The developer had declined to state how many dwellings would be built at the 79 Church Hill Road site, but his WSA application documents listed “350 units” as the maximum which would be allowed under the terms of applicable zoning rules. The project apparently would have been constructed under the terms of the IH-10 zoning regulations.
In February the P&Z approved The Preserve at Newtown, a planned 23-lot residential subdivision on 167 acres in Dodgingtown.
Notably, about half of the subdivision site would be preserved as undeveloped open space land which will be open to the public and reserved for low-intensity passive forms of recreation, such as hiking and nature study. The Preserve was the first residential subdivision approved by the P&Z under the terms of the “open space conservation subdivision” OSCS regulations, sometimes known as “cluster housing.” The applicants are the developers KASL, LLC, and IBF, LLC.
Under the developers’ plans, one housing cluster of nine single-family dwellings would be built along the southeast side of Robin Hill Road #2, which is a dead-end street extending northeastward from Rock Ridge Road, near Rock Ridge Country Club. The other cluster of single-family homes home would be built along a planned quarter-mile dead-end street extending southeastward from Scudder Road, south of Ferris Road.
At public hearings on the project, Scudder Road area residents stressed fears that their already unreliable domestic well water supplies would be diminished after new homes are built in that area and then start drawing up subterranean water through new wells. The developer responded that there will be sufficient underground water in the area for the new residents of the new subdivision, as well as current residents of the area.
Also, during 2015:
The P&Z in September approved plans to greatly expand the Rand-Whitney Container factory at 32 Schoolhouse Hill Road. P&Z members agreed that the plans to increase the factory’s size from 127,500 square feet to 308,000 square feet meet the standards and criteria for site development plan approval. The expanded factory would allow the firm to modernize its equipment to stay competitive in the corrugated cardboard container industry.
Following lengthy discussion at a heavily attended November public hearing, P&Z members approved a controversial change of zone for an eight-acre site at 116 South Main Street, thus allowing a commercial real estate firm to formulate a development proposal for a Tractor Supply Co store there.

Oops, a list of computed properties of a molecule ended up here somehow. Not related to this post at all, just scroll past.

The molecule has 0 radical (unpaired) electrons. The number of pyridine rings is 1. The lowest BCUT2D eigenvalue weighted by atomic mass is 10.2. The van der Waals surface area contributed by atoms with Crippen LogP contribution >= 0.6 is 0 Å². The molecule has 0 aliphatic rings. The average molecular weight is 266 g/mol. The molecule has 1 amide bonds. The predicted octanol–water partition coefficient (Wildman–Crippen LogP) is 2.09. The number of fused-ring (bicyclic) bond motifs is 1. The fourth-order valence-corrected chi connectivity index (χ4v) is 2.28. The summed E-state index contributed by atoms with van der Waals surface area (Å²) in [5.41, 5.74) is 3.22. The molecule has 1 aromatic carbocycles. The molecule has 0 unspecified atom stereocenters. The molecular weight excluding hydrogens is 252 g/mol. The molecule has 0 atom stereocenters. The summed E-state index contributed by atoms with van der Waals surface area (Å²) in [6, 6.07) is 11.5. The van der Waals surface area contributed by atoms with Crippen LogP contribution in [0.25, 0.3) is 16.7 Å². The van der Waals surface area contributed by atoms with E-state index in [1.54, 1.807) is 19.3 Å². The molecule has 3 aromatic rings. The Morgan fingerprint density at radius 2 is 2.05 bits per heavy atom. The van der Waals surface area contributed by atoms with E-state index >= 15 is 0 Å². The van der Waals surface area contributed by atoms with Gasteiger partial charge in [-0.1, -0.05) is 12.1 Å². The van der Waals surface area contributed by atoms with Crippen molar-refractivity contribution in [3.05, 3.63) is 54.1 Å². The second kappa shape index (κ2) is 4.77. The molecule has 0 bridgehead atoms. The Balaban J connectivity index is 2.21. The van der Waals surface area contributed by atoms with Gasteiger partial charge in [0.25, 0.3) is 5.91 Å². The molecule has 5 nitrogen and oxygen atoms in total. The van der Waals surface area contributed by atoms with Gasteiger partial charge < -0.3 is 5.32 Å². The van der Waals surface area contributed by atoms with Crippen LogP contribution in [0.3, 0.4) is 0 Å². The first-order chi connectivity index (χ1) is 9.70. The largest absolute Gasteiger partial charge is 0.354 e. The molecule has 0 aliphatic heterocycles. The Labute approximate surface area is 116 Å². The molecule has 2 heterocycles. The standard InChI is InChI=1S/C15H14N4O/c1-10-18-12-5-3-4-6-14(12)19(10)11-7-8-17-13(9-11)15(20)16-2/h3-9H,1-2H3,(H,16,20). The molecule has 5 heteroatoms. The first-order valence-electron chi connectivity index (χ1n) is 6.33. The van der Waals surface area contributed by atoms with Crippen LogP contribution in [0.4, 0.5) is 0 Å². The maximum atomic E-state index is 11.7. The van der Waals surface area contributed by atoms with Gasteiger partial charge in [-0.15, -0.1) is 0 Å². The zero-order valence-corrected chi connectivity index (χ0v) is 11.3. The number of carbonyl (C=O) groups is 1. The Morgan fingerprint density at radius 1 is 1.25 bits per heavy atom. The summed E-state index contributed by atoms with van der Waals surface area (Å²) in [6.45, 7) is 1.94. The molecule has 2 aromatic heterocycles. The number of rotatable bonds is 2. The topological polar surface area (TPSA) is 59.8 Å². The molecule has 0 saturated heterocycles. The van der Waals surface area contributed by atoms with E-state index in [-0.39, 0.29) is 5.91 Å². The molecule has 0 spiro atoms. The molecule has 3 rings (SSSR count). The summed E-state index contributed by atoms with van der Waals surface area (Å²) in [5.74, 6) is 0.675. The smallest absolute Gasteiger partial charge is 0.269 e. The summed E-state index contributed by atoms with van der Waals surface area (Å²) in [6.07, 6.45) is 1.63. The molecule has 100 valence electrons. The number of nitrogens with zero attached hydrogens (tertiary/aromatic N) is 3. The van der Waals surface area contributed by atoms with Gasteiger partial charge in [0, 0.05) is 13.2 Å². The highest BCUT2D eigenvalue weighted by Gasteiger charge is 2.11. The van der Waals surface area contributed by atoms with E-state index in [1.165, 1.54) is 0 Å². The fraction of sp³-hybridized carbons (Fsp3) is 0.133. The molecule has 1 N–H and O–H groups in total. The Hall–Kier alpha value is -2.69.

In effect, the P&Z approval converted the property from R-1 (Residential) zoning designation to South Main Village Design District (SMVDD) overlay zoning. Tractor Supply would occupy a 19,000- to 20,000-square-foot store with an adjacent outdoor fenced display area of up to 20,000 square feet. Permits from the P&Z and IWC would be required before construction could occur.
However, following the P&Z’s approving a change of zone, 111 South Main Street, LLC, which owns some commercial property near the site, filed an appeal in Danbury Superior Court challenging the change of zone and seeking to overturn it. The lawsuit is pending.
In November, the P&Z approved zoning regulations that create an Exit 10 Commercial Design District (CDD) overlay zone along sections of Church Hill Road, Edmond Road, and Commerce Road, near the Exit 10 interchange of Interstate 84.
Among other land uses, the zoning regulations would allow an applicant to seek P&Z approval for a new restaurant which has drive-through window service, provided that the commercial project’s design meets a range of requirements specified by the CDD zoning regulations.
In 2015 in the borough, work progressed on The Village at Lexington Gardens, a multibuilding commercial complex under construction at 30 Church Hill Road.
The project, which is being built by Mesa General Contractors, Inc, of New Milford, is the largest commercial redevelopment in the borough since the redevelopment of Newtown Shopping Village at 6 Queen Street, which was approved by borough land use officials in January 1996.
At the new commercial complex, retail uses would locate at ground level and professional offices would be situated on the upper level. Initial occupancy in the newly constructed buildings is expected to occur in April, with a coordinated opening of multiple businesses expected in May.